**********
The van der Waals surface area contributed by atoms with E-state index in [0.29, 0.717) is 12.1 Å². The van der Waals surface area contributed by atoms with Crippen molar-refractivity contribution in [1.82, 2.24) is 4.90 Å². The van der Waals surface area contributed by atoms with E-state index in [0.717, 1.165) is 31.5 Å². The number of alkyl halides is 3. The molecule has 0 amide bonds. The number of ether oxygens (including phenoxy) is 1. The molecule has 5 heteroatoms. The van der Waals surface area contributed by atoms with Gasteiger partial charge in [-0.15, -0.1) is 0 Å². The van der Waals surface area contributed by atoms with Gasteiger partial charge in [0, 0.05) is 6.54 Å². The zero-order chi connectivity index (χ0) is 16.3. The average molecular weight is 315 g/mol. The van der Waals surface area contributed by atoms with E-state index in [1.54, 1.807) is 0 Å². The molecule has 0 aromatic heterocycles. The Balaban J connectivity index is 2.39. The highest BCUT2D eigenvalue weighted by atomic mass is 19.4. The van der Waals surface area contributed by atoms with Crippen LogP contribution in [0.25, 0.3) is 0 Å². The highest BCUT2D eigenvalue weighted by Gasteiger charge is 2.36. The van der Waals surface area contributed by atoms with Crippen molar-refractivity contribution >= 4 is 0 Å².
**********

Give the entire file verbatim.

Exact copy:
The van der Waals surface area contributed by atoms with E-state index in [0.29, 0.717) is 12.1 Å². The van der Waals surface area contributed by atoms with Crippen molar-refractivity contribution in [1.82, 2.24) is 4.90 Å². The van der Waals surface area contributed by atoms with E-state index in [0.717, 1.165) is 31.5 Å². The number of alkyl halides is 3. The molecule has 0 amide bonds. The number of ether oxygens (including phenoxy) is 1. The molecule has 5 heteroatoms. The van der Waals surface area contributed by atoms with Gasteiger partial charge in [-0.15, -0.1) is 0 Å². The van der Waals surface area contributed by atoms with Gasteiger partial charge in [0, 0.05) is 6.54 Å². The zero-order chi connectivity index (χ0) is 16.3. The average molecular weight is 315 g/mol. The van der Waals surface area contributed by atoms with E-state index in [1.54, 1.807) is 0 Å². The molecule has 0 aromatic heterocycles. The Balaban J connectivity index is 2.39. The highest BCUT2D eigenvalue weighted by atomic mass is 19.4. The van der Waals surface area contributed by atoms with Crippen LogP contribution in [0.25, 0.3) is 0 Å². The highest BCUT2D eigenvalue weighted by Gasteiger charge is 2.36. The van der Waals surface area contributed by atoms with Crippen molar-refractivity contribution >= 4 is 0 Å².